The most important part really has very little to do with skill. The most important part is to place the necklaces on a flat surface, rather than holding the clump or letting the chains hang. The flat surface takes away the gravity factor of the knotty problem and relieves the pressure that keeps the knots intertwined.

Taking the pressure away from different ends of the predicament is the most important part of getting the knot undone. Once I have the chains flat and spread out, I simply poke around the entanglement with the straight pins and separate the crossed wires, and in a few minutes, the lumps and clumps of chain begin to disappear.

As I worked on my friend’s thicket of gold and silver, I thought about how aspects of untangling knots of cast-aside jewelry have a lot in common with untangling the knots we come across more often.

When pressure is pulling both sides in opposite directions, untangling the predicament is nearly impossible — regardless of the skill or passion to repair the situation. Even if the pressure is relieved from one end, but not the other, the knot just gets tighter and tighter as one end gives and the other end takes in the extra length. The trick lies is figuring out and providing what both ends need to relieve the pressure.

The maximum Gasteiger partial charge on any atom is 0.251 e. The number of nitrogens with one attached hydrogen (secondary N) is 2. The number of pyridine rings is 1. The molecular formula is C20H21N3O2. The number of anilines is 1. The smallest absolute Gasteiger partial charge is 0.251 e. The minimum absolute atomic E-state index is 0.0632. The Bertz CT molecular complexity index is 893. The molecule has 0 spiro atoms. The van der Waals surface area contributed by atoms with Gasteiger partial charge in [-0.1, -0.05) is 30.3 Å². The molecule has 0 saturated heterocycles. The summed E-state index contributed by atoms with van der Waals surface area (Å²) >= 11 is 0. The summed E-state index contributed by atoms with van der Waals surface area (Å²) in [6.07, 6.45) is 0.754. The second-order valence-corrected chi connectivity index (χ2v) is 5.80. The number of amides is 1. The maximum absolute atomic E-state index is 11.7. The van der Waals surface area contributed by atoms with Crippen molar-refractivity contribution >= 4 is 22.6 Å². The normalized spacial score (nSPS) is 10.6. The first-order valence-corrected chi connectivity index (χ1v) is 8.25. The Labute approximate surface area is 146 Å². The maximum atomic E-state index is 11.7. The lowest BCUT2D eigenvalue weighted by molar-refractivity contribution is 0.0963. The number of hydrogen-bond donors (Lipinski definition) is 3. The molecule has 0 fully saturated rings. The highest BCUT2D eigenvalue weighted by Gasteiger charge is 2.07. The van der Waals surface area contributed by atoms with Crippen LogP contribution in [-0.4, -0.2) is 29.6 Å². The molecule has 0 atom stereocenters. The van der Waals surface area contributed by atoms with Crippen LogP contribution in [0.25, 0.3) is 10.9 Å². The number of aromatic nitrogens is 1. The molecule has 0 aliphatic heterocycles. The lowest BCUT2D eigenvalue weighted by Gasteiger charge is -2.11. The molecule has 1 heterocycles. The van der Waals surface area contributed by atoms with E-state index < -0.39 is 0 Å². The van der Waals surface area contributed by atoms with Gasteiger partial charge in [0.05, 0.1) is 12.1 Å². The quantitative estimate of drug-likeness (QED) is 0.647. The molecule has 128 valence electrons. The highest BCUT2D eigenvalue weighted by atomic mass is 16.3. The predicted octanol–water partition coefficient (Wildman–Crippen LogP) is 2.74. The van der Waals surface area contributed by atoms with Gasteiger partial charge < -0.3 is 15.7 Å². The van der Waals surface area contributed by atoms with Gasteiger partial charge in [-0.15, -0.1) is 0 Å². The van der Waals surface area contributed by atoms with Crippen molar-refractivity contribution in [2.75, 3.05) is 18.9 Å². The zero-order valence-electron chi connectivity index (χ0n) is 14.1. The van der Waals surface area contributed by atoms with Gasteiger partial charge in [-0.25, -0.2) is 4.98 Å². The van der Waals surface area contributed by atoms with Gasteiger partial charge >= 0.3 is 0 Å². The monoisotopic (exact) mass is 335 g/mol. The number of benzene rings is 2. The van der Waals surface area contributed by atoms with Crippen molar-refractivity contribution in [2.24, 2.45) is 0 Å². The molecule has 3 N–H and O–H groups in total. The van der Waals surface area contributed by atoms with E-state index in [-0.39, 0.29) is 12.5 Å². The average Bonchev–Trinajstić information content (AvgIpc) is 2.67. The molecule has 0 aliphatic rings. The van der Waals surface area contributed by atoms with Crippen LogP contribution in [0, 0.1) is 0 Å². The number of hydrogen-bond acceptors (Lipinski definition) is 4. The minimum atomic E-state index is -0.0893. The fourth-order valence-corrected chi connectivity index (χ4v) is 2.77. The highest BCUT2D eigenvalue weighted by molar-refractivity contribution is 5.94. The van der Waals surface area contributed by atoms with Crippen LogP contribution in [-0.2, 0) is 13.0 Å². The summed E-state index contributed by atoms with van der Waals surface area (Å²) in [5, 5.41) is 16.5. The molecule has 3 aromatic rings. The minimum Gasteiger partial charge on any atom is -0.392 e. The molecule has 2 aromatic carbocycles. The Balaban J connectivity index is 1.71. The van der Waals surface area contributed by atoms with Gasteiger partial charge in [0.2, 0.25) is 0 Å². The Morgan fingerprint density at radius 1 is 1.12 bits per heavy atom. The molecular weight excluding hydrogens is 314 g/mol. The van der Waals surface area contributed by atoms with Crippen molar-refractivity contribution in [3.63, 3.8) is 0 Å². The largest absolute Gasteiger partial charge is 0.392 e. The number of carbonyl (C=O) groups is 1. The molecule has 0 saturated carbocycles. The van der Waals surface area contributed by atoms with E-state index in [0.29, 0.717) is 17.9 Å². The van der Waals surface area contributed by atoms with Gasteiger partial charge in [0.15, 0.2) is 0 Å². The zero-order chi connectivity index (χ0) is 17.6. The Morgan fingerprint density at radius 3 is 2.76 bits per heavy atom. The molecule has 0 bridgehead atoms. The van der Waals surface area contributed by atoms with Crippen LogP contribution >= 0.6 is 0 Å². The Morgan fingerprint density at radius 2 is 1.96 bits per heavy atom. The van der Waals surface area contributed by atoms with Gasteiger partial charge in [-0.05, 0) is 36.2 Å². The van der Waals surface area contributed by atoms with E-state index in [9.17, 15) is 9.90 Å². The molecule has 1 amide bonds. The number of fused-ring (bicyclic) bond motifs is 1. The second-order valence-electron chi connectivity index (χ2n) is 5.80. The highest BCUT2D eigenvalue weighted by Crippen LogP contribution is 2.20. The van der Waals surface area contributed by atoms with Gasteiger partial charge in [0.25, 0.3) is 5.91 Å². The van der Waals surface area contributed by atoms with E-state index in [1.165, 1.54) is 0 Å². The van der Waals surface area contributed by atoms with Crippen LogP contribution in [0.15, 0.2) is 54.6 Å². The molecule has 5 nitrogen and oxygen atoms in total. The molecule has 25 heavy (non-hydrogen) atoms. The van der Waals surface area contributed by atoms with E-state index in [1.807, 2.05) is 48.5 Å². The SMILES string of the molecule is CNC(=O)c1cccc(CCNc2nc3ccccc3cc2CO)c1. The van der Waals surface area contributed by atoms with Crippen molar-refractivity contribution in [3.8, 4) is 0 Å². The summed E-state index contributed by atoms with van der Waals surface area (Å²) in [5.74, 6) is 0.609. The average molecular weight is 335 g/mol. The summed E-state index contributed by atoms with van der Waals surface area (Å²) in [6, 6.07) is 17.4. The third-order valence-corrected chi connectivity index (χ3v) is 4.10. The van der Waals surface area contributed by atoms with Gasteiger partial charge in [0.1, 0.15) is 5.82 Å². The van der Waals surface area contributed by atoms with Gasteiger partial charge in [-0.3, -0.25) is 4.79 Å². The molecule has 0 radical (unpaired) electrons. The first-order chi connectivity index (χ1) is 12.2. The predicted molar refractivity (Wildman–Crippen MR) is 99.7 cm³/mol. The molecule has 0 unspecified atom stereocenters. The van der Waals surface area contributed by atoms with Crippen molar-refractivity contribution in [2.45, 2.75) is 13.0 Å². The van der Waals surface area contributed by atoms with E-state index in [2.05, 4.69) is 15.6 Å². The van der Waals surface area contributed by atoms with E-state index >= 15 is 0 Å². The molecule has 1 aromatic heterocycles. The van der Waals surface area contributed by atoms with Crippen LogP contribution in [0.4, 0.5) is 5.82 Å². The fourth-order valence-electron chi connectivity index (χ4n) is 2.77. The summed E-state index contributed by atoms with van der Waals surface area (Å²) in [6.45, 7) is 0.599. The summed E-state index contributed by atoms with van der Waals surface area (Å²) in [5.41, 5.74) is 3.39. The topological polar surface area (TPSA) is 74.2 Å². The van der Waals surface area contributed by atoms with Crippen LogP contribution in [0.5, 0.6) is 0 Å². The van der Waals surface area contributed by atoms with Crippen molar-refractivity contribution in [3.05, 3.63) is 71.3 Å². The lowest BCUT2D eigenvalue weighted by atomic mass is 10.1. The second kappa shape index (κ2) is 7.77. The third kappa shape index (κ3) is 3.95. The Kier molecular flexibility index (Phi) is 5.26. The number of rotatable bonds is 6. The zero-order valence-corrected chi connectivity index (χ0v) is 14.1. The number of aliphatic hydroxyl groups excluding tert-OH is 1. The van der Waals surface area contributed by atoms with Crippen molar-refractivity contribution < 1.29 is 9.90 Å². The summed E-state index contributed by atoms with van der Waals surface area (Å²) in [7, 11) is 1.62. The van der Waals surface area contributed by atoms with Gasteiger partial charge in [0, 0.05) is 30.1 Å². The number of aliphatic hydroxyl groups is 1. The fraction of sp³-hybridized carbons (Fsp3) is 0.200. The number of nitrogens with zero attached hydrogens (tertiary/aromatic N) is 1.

As I worked to untangle the knots in my friend’s necklaces, my thinking went from considering both sides of political arguments and what it would take to relieve the pressures of those disputes to closer to home and the knots my daughters get into with each other.

I wonder if those kinds of knots need simply to have the pressure relieved on both ends. While I know sibling squabbling is, for the most part, just a way of life, I wonder what I can do improve my children’s relationship. Would relieving pressure from each of them help to untangle the knots between them? What is it that they need? Is it something I can provide? Or do I need to do something more for my daughters to realize and find whatever it is they need for themselves, so they can relieve their own pressures?

Sometimes parenting has me in my own personal knots. I vacillate from over-thinking it and trying to orchestrate too much to a laissez faire approach, on the opposite end of the spectrum. Figuring out the amount of pressure to place on kids is the most difficult part of parenting for me. I want my daughters to be self-starters, conscientious and productive. Yet, I also want them to appreciate the value of taking time, on occasion, to do very little and not be in go-mode.

Sadly, untangling the knots between siblings cannot be solved with a level surface and a couple of toothpicks, but I do recognize my responsibility as a knot-surgeon to alleviate the pressure and give them the best space to untangle themselves.

Providing a level playing field or a safe breathing space is really the extent of helping others solve their messes. For any real truce to last, I can’t do it for them. They have to do it for themselves.